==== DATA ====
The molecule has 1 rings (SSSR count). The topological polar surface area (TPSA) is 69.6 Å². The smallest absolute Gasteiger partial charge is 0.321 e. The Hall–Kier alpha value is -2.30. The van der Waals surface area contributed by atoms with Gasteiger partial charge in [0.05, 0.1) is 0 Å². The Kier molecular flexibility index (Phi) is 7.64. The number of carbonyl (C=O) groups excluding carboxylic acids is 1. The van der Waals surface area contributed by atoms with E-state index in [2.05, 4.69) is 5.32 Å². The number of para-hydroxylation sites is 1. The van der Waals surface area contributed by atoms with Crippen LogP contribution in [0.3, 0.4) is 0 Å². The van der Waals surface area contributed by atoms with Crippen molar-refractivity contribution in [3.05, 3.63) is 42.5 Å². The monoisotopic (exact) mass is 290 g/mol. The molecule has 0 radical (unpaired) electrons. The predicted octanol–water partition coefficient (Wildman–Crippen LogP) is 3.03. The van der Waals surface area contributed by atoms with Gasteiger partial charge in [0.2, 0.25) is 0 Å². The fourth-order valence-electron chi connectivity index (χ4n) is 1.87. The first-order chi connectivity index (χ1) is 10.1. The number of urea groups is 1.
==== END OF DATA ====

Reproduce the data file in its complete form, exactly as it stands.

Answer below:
The molecule has 1 rings (SSSR count). The topological polar surface area (TPSA) is 69.6 Å². The smallest absolute Gasteiger partial charge is 0.321 e. The Hall–Kier alpha value is -2.30. The van der Waals surface area contributed by atoms with Gasteiger partial charge in [0.05, 0.1) is 0 Å². The Kier molecular flexibility index (Phi) is 7.64. The number of carbonyl (C=O) groups excluding carboxylic acids is 1. The van der Waals surface area contributed by atoms with E-state index in [2.05, 4.69) is 5.32 Å². The number of para-hydroxylation sites is 1. The van der Waals surface area contributed by atoms with Crippen LogP contribution in [0.3, 0.4) is 0 Å². The van der Waals surface area contributed by atoms with Crippen molar-refractivity contribution in [3.05, 3.63) is 42.5 Å². The monoisotopic (exact) mass is 290 g/mol. The molecule has 0 radical (unpaired) electrons. The predicted octanol–water partition coefficient (Wildman–Crippen LogP) is 3.03. The van der Waals surface area contributed by atoms with Gasteiger partial charge in [0.2, 0.25) is 0 Å². The fourth-order valence-electron chi connectivity index (χ4n) is 1.87. The first-order chi connectivity index (χ1) is 10.1. The number of urea groups is 1.